Last updated on 4 December 2018
What drives me a lot of time in this profession is the belief I have in libraries and their role in people’s lives. Libraries empower, enable and inspire the possibilities of what we can achieve as individuals and together as communities, through lifelong learning, creativity and knowledge. One way libraries remain relevant to their communities is through evidence based practice. My job, or mission is to show and enable libraries how to become aligned with, and evolve with their communities, within the environmental and societal conditions they find themselves. Evidence based practice is a set of deliberate actions that can help ensure libraries be all they can be and more.
That all sounds lovely, doesn’t it? But a little removed from what happens day-to-day in a library service, I’ll admit. Being evidence based in what we do – the decisions we make, the problems we solve, the improvements we implement to services, makes sense. How we become evidence based is an ongoing practical challenge because what exactly does it look like?
We may each have our own ideas of what evidence based practice means. From conversations I’ve had over the years, for some evidence based practice comes naturally and they are aware of what informs their work. For others, evidence based practice looks like something you do when a big project starts or a service crisis emerges. And then, only managers and leaders do the actual process of looking at different perspectives to resolve the situation. I’ll tell you now, evidence based practice is something we can all do and achieve, no matter our employment level because being evidence based is both deliberate and a way or mindset in being a professional.
A workshop experiment
I was invited to deliver an evidence based practice workshop at the recent ALIA Queensland Mini Conference, held in Brisbane Australia. I felt up to the challenge, so I immediately agreed.
This practical, hands on, super quick 30 minute workshop explored the evidence based library and information practice (EBLIP) process and showed participants how ‘every day’ being evidence based can be. I took what I know in theory and using my own experience and observations from my current role, I turned evidence based practice into, well, practice. I hadn’t designed a evidence based practice workshop for a conference environment before, so this was a bit of an experiment.
I based the workshop design on two challenges I regularly see in day-to-day LIS professional practice:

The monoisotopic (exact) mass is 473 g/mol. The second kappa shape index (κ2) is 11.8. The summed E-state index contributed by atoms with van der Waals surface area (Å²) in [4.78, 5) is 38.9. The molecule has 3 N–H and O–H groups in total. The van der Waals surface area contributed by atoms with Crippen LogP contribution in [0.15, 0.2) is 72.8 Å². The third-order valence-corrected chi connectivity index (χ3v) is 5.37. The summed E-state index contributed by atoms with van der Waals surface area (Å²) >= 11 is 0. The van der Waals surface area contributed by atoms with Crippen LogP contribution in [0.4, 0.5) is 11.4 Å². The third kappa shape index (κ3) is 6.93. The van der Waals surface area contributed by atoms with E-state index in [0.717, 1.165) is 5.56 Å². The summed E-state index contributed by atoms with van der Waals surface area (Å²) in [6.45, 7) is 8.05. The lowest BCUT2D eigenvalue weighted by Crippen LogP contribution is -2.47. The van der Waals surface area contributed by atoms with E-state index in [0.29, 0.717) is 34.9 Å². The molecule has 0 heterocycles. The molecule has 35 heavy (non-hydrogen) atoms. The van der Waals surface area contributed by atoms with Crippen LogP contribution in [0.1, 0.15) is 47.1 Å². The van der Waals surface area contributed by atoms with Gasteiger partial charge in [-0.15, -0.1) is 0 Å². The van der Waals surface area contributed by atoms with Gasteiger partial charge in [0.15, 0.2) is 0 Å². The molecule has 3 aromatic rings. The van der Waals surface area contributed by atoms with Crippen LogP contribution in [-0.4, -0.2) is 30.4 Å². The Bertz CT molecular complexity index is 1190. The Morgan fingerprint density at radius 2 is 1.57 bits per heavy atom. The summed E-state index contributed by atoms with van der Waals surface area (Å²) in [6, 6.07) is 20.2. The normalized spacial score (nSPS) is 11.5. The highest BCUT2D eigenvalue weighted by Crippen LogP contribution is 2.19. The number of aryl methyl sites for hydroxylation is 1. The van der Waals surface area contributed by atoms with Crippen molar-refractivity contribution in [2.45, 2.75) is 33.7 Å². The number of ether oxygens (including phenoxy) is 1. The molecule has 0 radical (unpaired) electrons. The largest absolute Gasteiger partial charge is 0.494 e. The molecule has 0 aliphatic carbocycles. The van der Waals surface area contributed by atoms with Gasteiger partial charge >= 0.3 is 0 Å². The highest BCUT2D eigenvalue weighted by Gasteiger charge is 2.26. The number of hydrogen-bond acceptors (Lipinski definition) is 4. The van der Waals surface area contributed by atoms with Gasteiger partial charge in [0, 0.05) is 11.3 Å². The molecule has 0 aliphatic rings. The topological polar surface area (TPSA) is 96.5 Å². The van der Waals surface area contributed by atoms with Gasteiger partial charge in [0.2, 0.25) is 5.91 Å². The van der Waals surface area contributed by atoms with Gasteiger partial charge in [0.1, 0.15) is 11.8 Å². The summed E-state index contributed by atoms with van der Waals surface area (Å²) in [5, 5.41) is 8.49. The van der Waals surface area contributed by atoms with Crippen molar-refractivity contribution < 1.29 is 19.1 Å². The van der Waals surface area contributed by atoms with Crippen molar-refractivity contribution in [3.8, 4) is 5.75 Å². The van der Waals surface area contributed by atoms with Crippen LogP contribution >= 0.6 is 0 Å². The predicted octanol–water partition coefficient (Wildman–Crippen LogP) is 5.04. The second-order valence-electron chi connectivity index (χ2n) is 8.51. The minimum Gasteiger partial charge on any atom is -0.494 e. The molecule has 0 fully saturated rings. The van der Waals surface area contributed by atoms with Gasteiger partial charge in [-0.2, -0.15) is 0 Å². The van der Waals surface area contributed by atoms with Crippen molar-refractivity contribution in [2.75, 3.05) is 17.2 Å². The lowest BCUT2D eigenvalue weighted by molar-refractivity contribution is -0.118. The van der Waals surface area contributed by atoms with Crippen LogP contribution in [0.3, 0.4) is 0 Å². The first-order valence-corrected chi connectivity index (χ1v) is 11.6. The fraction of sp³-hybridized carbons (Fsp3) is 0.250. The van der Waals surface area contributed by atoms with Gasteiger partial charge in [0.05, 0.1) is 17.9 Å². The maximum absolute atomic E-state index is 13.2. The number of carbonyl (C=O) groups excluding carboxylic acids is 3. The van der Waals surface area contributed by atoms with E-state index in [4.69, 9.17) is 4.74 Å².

- matching the evidence need with the most suitable evidence gathering method and evidence source, and
- taking evidence and turning it into actions.
These challenges formed the basis for the two workshop activities. I then had to design the workshop to fit within the allocated 30 minutes. I achieved this by taking the thinking out of the coming up with possible evidence sources and providing participants with more than a handful of options so they can focus on working through the EBLIP process. Examples of evidence I included in the workshop activities are by no means perfect. This is actually the point and reflective of the real world. Every data set and piece of evidence is going to have limitations. It is important we are aware of these limitations when we make decisions based on evidence.
The first activity is about weighing up and identifying evidence the group will use to inform how they were going to progress with resolving their challenge. The second activity is about taking the evidence to inform their next steps. This might be a project decision, communicating success to stakeholders or answer a question, depending on their given scenario.
Outcomes – evidence based practice can be fun!
Overall, I was very pleased with how the workshop unfolded and what the participants gained from the experience. Certainly doing the pre-thinking in providing evidence examples helped to meet my own aims in enabling EBLIP process exploration. I felt surprisingly relaxed, quietly confident throughout and was excited by the group discussions and participants’ engagement with the activities. As I took a quick gauge of participant experiences with a show of hands, most felt challenged by the activities. Only a few felt the process came naturally to them. But through the experience, confidence levels with applying the EBLIP process were raised. Win!
Workshop now available as ‘DIY’
The workshop materials are now available under a Creative Commons licence so that library leaders and managers can conduct the workshop with their own teams. Even if you’re not a total wizz or expert at evidence based practice, you can still conduct this workshop. I have included some notes with the PowerPoint slides to help guide the discussion. If there is anything else holding you back from using these workshop materials, please let me know. I’m happy to help.
Evidence based practice is not just a theory or a theoretical framework. Evidence based practice can be applied to day-to-day work no matter where we sit in the organisation. Being evidence based takes a mindset and a willingness to make better decisions and services a priority, individually and collectively. Become aware of what informs what you do. Reflect regularly on how you’re doing things and be critical about what else can be done to serve your communities.
Because our world deserves top notch library services.
Featured image from Pixabay